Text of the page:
``There's not really that much to spend money on in town and I worked about 45 hours a week waiting tables, so I was able to save a lot last year,'' she said.
The money she spent was on a few trips to Whitehorse, going out to eat, and sometimes a few drinks at the bars.
On average, the seasonal workers save almost a third of their earnings, at least until they leave Skagway. Many are young, saving for college, travel or just the off-season.
Even older workers, such as Glendia Barry at the White Pass and Yukon Route railroad, save their money. Barry, 47, and her husband are putting some away for retirement. They also spend some money on trips in the winter and visits to their family farm in Missouri.
What they buy in Skagway is basically groceries and an occasional drink at the Bonanza Bar & Grill on the way home.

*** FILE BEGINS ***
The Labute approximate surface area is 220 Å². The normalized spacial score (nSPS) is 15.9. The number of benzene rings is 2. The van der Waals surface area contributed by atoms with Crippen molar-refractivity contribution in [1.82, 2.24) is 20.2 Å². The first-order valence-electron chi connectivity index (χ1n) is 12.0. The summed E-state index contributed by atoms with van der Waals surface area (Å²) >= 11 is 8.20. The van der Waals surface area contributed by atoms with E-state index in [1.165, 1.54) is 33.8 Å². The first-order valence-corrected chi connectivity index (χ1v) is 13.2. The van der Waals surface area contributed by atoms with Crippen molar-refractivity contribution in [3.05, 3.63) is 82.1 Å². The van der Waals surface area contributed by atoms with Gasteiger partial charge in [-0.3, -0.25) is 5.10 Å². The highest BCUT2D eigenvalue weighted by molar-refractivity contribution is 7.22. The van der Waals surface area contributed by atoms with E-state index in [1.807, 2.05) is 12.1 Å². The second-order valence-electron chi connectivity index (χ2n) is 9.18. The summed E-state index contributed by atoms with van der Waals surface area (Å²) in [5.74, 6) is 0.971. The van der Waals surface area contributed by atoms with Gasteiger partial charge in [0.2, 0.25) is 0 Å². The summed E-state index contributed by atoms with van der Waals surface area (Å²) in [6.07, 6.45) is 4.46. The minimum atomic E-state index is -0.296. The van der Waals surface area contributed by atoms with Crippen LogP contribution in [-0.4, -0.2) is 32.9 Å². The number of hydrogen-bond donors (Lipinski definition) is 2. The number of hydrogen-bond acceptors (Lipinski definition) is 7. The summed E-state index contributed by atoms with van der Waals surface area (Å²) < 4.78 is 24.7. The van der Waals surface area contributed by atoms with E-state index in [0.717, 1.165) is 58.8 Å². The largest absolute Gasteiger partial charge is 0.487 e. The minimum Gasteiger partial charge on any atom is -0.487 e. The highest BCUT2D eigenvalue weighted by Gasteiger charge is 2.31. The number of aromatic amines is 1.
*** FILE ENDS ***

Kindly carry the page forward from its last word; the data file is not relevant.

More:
``The rest of the stuff here is tourist-oriented. As far as T-shirts and hats, that type of thing I do not spend a lot of money on,'' Barry said.
Many of the seasonal workers also work more than one job and just don't have time to spend money, Snow said.
``I was talking to this one girl who was bartending at the Golden North, and she had been out guiding kayaking tours for 10 to 12 hours,'' Snow said. ``Kayaking for 12 hours is enough to wipe out any humanoid.''
Skagway residents do about 70 percent of their spending in Skagway. They go elsewhere, most often Whitehorse, for the rest, including household furnishings, clothing, health care, entertainment and some groceries.